This is an old and perhaps exhausted topic, but there's still something I don't get.
implies that one's eyes are pretty, but not rest of the their body, and
just says that one's eyes are pretty.
The fact that their eyes are pretty might be newly perceived information to the speaker, but it isn't temporary. So why is が not contrastive, even though it is in this case?
Would that が in sentence 2 only be contrastive (and rude) if the person had asked, for example, 「私の髪がきれいだと思いますか？」? Like:
Do you think my hair is pretty?
Your eyes are the ones that are pretty (meaning your hair isn't).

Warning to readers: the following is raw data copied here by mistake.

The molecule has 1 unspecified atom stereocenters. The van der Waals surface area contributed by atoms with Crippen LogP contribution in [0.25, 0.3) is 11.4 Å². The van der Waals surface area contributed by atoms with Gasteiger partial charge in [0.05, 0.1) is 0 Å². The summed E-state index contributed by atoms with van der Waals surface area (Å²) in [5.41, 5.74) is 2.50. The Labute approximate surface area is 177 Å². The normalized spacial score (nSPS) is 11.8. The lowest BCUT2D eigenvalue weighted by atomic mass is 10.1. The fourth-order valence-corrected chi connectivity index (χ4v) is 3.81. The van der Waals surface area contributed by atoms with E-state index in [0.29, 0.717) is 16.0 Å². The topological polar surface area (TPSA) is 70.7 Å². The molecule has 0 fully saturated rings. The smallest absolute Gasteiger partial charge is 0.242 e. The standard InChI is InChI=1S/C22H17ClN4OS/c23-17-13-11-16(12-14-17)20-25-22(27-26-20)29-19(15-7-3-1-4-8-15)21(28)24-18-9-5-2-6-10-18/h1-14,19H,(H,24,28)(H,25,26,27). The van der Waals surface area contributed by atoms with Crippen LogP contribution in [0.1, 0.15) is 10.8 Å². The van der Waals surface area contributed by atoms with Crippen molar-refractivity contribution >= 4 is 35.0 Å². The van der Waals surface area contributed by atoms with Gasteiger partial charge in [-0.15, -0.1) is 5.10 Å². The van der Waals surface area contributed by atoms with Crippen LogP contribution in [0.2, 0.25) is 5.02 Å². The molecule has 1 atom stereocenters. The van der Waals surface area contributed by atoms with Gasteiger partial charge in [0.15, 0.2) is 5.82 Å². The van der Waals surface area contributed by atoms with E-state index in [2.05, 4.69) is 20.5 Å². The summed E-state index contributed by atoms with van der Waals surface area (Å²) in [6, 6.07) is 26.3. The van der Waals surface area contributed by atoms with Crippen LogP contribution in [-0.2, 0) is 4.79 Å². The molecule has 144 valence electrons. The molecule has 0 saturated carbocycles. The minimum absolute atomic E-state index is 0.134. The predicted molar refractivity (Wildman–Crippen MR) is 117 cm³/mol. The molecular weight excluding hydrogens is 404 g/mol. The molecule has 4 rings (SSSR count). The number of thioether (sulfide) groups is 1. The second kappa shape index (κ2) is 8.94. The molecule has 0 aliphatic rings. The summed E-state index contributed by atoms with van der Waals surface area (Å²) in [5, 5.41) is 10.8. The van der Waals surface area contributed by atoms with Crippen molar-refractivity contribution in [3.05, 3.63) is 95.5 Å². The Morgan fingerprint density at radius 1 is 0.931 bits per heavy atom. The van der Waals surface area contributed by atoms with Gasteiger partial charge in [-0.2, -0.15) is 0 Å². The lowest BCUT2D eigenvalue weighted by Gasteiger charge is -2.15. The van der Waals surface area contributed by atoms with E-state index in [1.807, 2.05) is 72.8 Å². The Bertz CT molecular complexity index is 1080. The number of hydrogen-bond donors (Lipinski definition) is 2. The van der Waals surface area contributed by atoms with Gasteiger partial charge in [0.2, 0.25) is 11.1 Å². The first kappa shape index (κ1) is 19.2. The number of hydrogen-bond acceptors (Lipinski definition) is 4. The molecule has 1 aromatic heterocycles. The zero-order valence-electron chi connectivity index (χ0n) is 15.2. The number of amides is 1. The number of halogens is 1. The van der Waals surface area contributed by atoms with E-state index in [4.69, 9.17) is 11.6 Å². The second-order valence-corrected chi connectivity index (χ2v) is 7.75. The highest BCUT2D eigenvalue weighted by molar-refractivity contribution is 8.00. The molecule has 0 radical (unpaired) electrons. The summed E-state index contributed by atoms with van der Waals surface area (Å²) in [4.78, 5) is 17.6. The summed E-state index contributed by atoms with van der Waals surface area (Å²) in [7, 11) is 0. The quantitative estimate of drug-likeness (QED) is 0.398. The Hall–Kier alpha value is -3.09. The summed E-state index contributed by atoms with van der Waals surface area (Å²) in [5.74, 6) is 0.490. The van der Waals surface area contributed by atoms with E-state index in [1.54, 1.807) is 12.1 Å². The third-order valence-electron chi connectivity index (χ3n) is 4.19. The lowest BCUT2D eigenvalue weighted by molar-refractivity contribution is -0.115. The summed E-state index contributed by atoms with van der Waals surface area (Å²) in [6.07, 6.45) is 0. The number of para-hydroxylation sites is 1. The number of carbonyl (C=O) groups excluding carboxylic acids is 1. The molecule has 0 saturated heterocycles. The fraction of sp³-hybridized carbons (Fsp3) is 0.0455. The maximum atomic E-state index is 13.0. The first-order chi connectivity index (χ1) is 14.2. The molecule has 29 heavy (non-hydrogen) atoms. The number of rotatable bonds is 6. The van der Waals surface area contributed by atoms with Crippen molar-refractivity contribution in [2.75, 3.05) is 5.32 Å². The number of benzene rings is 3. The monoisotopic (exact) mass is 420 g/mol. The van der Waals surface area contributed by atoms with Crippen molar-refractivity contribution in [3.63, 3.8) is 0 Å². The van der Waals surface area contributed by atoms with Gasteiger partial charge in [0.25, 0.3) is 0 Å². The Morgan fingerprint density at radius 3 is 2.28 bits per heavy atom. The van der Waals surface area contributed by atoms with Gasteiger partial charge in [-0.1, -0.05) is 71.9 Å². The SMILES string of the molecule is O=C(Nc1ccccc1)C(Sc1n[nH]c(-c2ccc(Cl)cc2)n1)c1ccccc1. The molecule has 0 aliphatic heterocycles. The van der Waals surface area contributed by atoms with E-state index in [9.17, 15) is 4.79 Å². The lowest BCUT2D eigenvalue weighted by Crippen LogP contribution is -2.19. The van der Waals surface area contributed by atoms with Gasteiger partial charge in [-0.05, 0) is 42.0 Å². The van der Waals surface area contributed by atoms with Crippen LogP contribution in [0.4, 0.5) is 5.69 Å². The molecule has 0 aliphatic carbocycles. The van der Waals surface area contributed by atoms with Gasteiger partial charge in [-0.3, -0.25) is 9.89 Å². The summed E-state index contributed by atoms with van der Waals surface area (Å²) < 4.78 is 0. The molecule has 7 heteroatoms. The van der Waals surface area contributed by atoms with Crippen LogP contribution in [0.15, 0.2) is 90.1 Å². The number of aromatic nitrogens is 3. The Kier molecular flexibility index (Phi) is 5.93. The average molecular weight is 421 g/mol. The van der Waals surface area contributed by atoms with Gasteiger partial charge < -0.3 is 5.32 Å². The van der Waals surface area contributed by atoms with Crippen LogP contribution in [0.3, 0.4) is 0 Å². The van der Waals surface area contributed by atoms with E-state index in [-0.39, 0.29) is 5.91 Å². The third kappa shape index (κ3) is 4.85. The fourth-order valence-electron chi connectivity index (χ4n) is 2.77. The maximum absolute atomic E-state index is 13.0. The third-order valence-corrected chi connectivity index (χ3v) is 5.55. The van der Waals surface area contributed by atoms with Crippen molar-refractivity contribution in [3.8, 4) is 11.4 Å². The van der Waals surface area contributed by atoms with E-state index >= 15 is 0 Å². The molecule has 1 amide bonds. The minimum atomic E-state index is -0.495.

Would that は in sentence 1 be understood as the topic-marker は and therefore would the sentence not be rude only if that person and the speaker were previously talking about that person's eyes for some reason?
It's the same with 好き, isn't it? If I say 「あなたのそういうところは好き」, it would imply that's the only part of that person I like, right? And the correct phrase would be 「あなたのそういうところが好き」, but once again, this is not necessarily newly perceived information, and it most likely isn't temporary. And, if it were exhaustive listing が, it should be contrastive as well. So what type of が is that?
According to this question's top answer, は can also be the preferred particle to use with adjectives, such as in 「ポストは赤い」, so I don't really get the pattern here. What types of adjectives require が? The ones based on opinion?